Although best known as one of Canada’s prominent mine financiers and developers, Donald Hogarth’s career includes a long list of achievements in politics, wartime military service, and other business interests. Crowning these accomplishments was the financing and development of Steep Rock Iron Mines near Atikokan, Ontario, a massive project that succeeded only through great feats of engineering, financial risk and resourcefulness.

Hogarth was born in Osceola, in Ontario’s Ottawa Valley. After completing high school, he tried his hand at various jobs before establishing a career in real estate. He enlisted in World War I as a private, went overseas as a captain, and was wounded in France in 1917. He ended the war as a Brigadier General and Canadian quartermaster, overseeing supply and transport activities for the war effort. He resigned in 1919 with the rank of Major General, after earning several medals for his wartime service.

After the war, Hogarth focused his efforts on the resources of the North: gold, iron, oil and lumber. He also played an important role in the political affairs of Ontario, beginning with his election in 1911 to the seat of Port Arthur. He was re elected four times, and afterward remained a powerful operator in the Conservative Party.

In the business arena, Hogarth helped finance and develop some of Canada’s most famous mines. Along with Joseph Errington, Colonel C.D.H. MacAlpine and Thayer Lindsley, he founded the Ventures organization in 1928. He was also one of the original financiers and directors of Little Long Lac, and its successful gold mine near Geraldton, Ontario. As a result of Lac’s success, six other producing gold mines were developed in that area, including MacLeod Cockshutt.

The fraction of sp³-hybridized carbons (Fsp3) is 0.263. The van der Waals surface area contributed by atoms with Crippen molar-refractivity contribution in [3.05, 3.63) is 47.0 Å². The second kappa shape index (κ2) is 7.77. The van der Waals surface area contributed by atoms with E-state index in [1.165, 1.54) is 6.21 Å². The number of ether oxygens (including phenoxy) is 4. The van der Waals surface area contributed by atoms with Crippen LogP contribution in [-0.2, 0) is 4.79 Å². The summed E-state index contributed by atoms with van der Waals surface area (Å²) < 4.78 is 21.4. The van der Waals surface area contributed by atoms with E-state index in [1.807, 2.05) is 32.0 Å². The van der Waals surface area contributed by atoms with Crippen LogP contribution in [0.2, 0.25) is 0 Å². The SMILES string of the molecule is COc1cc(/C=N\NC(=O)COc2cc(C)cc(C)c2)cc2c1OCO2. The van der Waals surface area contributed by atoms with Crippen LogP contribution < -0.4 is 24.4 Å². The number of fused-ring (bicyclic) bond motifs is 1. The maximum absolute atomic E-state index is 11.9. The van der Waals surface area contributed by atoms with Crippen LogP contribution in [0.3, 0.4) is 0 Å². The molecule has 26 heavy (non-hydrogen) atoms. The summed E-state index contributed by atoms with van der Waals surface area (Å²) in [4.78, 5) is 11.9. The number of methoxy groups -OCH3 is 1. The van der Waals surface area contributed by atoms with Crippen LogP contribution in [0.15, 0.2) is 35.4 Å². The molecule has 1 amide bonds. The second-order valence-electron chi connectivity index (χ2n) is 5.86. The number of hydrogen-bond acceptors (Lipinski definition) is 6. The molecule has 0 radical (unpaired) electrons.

The financing and development of Steep Rock was unquestionably Hogarth’s greatest source of pride. He was associated with the company since its inception in 1938, and became president in 1942, following the death of Joseph Errington. He played the central role in obtaining essential sources of outside financing to support the project and persuading Canadian National Railways to extend spurs to the mine and construct new dock facilities at the Lakehead. He convinced the government that Steep Rock was an essential wartime industry, and promoted plans for draining Steep Rock Lake, diverting the Seine River and removing about 100 ft. of overburden before opening the pit. It was only when these critical arrangements were completed that Steep Rock was able to progress as an economically viable operation.

“Right from his first involvement with Steep Rock, Hogarth was the dominant personality in the project,” wrote Bruce Taylor in his book Steep Rock: The Men and the Mines. “In spite of being in poor health in his later years, he was the driving force behind the Steep Rock project, and even at times from a hospital bed he dealt stubbornly and successfully with problem after problem. He took considerable pride in the Steep Rock development, considering it his most memorable achievement, perhaps because he had been told that it could not be done. `The greatest day of my life,’ he said, `was the day the first shipment of ore from the Errington open pit started down the track to the ore docks.’”


The career achievements of Patricia (“Pat”) Dillon are unique in Canadian mining history as they encompassed leadership roles in industry associations and outreach initiatives to help the sector navigate social change and chart a more sustainable future.

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